10 February 2006

Paper Craft File Types

Before you get started with your paper craft project you need a pattern, this pattern comes in different formats, but I'll talk about the two(2) prominent ones that are mostly used.

First, we have the most widely used pattern, the PDF file, as I've mentioned before, the PDF file is an Adobe technology for formatting electronic documents so that they can be easily viewed, distributed, edited, and printed on different systems while preserving the layout(fonts, images, graphics). To view a file on PDF format, you will need Adobe Acrobat Reader which you can easily download for free from Adobe's web site. This free PDF viewer is only good for viewing and printing PDF files, if you plan on creating or converting files to PDF format, you would have to buy either the standard or professional Adobe Acrobat software, in which case, you would be paying between $299 to $449 - so unless you really need it I suggest you stick with the free reader for now. Once you've downloaded the free reader and installed it, it will automatically start whenever you view a PDF file.

The second most widely used paper craft pattern is the PDO file, the PDO file is from a Japanese company called Tama Soft, their software is called the Pepakura , there are two varities one is the Pepakura Designer and the other is the Pepakura Viewer, like Adobe's software, the Pepakura Designer (as the name implies) is for creating PDO files and is worth $38, the Pepakura Viewer on the other hand is free, which is what I like the most ( I guess we all do).

Pepakura Viewer - FREE - English Version

The other paper craft formats, but not widely used, are in JPG (Joint Photographic Experts Group) and GIF (Graphic Interchange Format), these are really just picture formats that came from a converted PDF or PDO file. They can be viewed with any graphic editing/viewing software such as Microsoft Paint, IrfanView, Google's Picasa, etc...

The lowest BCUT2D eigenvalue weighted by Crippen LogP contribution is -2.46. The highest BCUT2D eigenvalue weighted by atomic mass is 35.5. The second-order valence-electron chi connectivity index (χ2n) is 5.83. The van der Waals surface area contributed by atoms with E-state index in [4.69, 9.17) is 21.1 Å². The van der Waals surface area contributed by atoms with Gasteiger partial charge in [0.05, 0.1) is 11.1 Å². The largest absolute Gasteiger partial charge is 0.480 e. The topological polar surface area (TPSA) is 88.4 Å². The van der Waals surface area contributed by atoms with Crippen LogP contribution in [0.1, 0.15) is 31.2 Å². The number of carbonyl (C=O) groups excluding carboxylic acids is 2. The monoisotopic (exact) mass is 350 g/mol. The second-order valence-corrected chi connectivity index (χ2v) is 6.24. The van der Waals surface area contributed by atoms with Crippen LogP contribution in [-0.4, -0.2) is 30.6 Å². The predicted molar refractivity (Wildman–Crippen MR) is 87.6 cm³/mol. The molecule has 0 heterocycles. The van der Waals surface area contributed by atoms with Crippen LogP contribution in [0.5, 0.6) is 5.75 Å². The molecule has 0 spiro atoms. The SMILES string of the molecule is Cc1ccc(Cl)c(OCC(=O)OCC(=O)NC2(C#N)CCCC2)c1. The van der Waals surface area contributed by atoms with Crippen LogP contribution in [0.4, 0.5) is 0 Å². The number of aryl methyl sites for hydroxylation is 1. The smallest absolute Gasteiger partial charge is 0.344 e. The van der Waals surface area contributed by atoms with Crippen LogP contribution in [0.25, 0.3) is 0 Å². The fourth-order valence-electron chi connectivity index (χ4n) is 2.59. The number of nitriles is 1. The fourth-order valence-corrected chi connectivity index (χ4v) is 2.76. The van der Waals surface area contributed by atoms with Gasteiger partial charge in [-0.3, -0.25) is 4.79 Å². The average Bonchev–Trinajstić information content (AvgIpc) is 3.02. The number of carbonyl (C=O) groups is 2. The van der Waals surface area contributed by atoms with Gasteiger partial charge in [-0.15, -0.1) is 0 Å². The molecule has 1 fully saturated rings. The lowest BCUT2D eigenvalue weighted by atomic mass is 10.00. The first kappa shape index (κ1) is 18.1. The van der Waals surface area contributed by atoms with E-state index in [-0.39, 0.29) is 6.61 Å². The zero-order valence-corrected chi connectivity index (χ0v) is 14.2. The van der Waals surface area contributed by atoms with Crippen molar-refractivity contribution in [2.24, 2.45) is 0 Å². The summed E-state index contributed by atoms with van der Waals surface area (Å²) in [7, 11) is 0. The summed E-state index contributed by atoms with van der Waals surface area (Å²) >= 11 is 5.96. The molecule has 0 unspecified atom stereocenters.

1. Just an FYI, there are free PDF creators out there and if you use a Mac, you can create a PDF from anything you can print. I'm more curious to have an app that will help me with putting the flaps in the right place and making them look right :)

  2. thanks, i started playing with paper crafting and downloaded few .pdo files and i was like: wtf? how can i open this, but the article helped a lot

  3. More FYI:
    - There are other PDF Viewers available, you do not have to use Adobe Reader. I try not to support monopolies and use Foxit. Look around...
    - Similarly there are more and more freeware applications for generating PDF. You do not have to use Foxit Printer ;-). Look around...
    - Lastly: Avoid JPEG at all cost!! JPEG can be fine for photos, but it is poison for precisely drawn straight lines and even fills (and screenshots). Read up on "lossless compression" or just use the PNG format when saving drawings.

  4. Anybody gottta converter for .pdo for Mac's

  5. I think I already know how to get to the pattern, but what I'm having trouble with is the pdo instructions...do I have to download Pepakura for it to work?

  6. Just FYI:
    The Open Source Community (not to be confused with "free software") STEALS from monopolies.

    This isn't to say that they don't make their own innovations, but "pdf readers / writers" are often created by reverse engineering the software that Adobe themselves creates. (In some cases, it can be as simple as making a new UI, but still using the original DLL Lib's [though eventually these get broken down and replaced with 'open source' versions])

    Now what you really need to know is this:
    If adobe "improves" the PDF Format, then the Open Source versions have to improve it as well. But improvements made by the Open Source community on the PDF Format aren't forced to go into later versions of Acrobat Reader.

    But thanks for the PDO file clearup ;p

  7. may i ask something ... how can i convert a jpg image to pdo image ?


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